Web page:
Building a content-driven web site requires a strategy of multiple strategies (a meta-strategy). It can sound daunting, but it’s not. There are 6 stages and, if you keep them straight, they keep you on the straight path to growing your business.
Stage 1: Business Strategy
Your underlying business goal meets your operative assumption on why and how (e.g. by what specific action) an audience will respond. This is tougher than it sounds to do on one’s own. Often, we’re too close to our business, too enamored with our own services or products, and too sure that we really know our audience. If we don’t get clarity in this stage, the rest doesn’t work. This means that, if you’re launching a marketing plan, be it with a web site or social media, the company’s core thought leaders and stake holders are involved – especially them.
Stage 2: Content Strategy
An underlying story or marketing premise will drive our content. We need to settle on what that story is about, and we need to think through it from the perspective of the audience, not only our own needs and perspective. The moment the content strategy takes the audience out of the center, and puts *us* in the center, as the business, we’ve ensured that the content we generate will be disengaging and ineffective. You can’t just toss away content strategy and move right to content, either — otherwise, you get a jumble of purposes and perspectives unrelated to any coherent goal of the business or the audience. The content appears random and the user experience suffers at a fundamental level. Your content strategy should take into account your business strategy.
Stage 3: Technical Strategy
The site platform, or CMS, needs to have the flexibility for collaboration and continually iterating and evolving the story and the content. If you can get away with an open platform like WordPress, rather than some drag and drop builder, you’ll have the greatest flexibility. Open platforms are designed like a Dremel tool – you can add attachments, and do just about anything with them, as your needs evolve and your campaigns mature. Build a flexible, modern content-friendly web 2.0 layout if possible, and make content pre-eminent. Avoid rigid layouts that force content to take a back seat to design. Your technical strategy should take into account your content strategy.
Stage 4: Design Strategy
Weaving the mix of text, illustrations, photography, video, and special features, with design elements (like buttons and boxes), and design styles (like fonts and colors) is an act of translation. Thought will be given to the user’s experience (UX) – how people actually use or intend to utilize the site. The user interface (UI) will compliment that by making it delightful to use and attractive to look at. Technical components that require coding or setup will help bring these together, along with content, to achieve the result. In a content driven site, form follows function. The content isn’t forced to fit a design, but the other way around. You don’t want a beautiful design that won’t actually get visitors through the interactions you intend. Likewise, you don’t want your well thought out process hampered by an imposing design schema or muted by an overly conservative one. Design isn’t first, but it’s key.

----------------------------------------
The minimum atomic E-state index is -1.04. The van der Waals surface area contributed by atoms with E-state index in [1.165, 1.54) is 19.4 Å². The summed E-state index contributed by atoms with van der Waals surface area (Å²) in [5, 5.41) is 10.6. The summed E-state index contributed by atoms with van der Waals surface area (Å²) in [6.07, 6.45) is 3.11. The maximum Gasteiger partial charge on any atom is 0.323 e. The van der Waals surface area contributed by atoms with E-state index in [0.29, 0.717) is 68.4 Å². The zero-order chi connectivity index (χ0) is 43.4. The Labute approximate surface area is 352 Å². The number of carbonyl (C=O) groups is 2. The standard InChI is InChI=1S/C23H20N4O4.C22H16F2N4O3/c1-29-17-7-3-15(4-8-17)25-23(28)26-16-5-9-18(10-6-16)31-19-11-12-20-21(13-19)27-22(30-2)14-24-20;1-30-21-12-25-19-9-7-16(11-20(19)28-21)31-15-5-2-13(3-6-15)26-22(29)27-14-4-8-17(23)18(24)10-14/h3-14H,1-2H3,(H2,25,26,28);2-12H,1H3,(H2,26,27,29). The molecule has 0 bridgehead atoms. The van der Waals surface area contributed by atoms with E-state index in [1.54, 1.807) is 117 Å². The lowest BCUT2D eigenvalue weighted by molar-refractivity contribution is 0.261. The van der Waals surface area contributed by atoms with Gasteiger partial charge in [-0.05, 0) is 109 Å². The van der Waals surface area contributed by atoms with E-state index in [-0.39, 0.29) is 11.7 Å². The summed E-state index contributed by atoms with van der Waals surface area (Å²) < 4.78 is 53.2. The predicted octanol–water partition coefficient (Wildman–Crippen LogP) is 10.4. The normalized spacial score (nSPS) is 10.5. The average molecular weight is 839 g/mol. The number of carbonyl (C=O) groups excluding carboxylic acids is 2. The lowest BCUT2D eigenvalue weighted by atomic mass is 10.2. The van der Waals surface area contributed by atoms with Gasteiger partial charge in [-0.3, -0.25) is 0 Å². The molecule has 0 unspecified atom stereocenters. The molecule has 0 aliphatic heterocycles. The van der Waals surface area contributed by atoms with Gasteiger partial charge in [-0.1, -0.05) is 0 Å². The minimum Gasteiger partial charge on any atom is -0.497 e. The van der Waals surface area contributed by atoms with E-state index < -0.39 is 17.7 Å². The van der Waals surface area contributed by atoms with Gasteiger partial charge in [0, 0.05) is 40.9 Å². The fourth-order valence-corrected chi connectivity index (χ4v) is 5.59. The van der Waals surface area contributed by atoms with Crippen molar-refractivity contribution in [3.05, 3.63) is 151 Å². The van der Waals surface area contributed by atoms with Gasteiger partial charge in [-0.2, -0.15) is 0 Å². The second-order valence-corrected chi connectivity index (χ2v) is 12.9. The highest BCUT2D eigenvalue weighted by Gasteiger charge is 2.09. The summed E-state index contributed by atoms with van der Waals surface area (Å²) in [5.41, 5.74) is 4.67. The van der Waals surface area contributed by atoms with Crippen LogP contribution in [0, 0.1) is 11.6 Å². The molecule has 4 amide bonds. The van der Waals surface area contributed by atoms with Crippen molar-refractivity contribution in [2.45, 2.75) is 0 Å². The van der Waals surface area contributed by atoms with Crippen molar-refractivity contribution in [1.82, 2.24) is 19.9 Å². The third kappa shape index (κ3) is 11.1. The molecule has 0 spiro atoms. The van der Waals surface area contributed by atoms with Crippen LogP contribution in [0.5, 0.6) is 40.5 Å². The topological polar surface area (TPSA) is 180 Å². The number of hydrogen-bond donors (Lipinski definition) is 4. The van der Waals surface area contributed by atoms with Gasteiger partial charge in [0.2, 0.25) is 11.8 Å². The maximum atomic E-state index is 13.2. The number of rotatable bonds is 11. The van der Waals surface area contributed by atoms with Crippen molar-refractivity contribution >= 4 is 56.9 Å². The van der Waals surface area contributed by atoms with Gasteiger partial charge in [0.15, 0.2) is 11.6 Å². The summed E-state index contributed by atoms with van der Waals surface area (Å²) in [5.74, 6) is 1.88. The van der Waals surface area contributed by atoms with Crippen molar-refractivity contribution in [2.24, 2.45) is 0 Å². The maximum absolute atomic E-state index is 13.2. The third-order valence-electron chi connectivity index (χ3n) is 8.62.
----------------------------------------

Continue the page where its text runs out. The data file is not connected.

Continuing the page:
Stage 5: Evolution Strategy
You’re not done, just because you’re done. Evaluate, test, rinse and repeat. If it’s a content-driven web site, it is about the audience. You need to get a minimum viable product (MVP) live and in place so you can actually start collecting data that allows the site to evolve. You’ll likely make adjustments to the user interface design (right now, the design is a working theory) as you learn more about how users are actually experiencing it. Your content strategy will evolve and grow based on how your audience interacts with it, and the data you gather. You will continue this process over the lifetime of the site, however long that is. After all, your audience is evolving too. Nothing is static. If you ever lose that open mind to continually learn something knew, even in a field where you think you know it, you’re likely to look up one day and be detached from an audience who is now listening to competitors.
Stage 6: The Strategy for Continual Engagement
You’ve got a web site, but so does everyone else. You need a marketing strategy to engage your audience in a way that evolves as they do and the market context does. A set of content campaigns that come out of strategy, and lead to other content campaigns, and still others, can ensure enough ongoing fuel to keep your site burning brightly and never growing dim, stale, or irrelevant.
MadPipe actually advises clients through all of these stages, even though it’s stage 6 we’re really trying to get you to. The web site is a vehicle to get somewhere, get out, and get started. It’s not an end itself. No matter how much we might think of it as a big project one starts and finishes, it’s really a way of embarking on the best and most fun part of growing a business – engaging our audience. For help through all of these stages, contact MadPipe.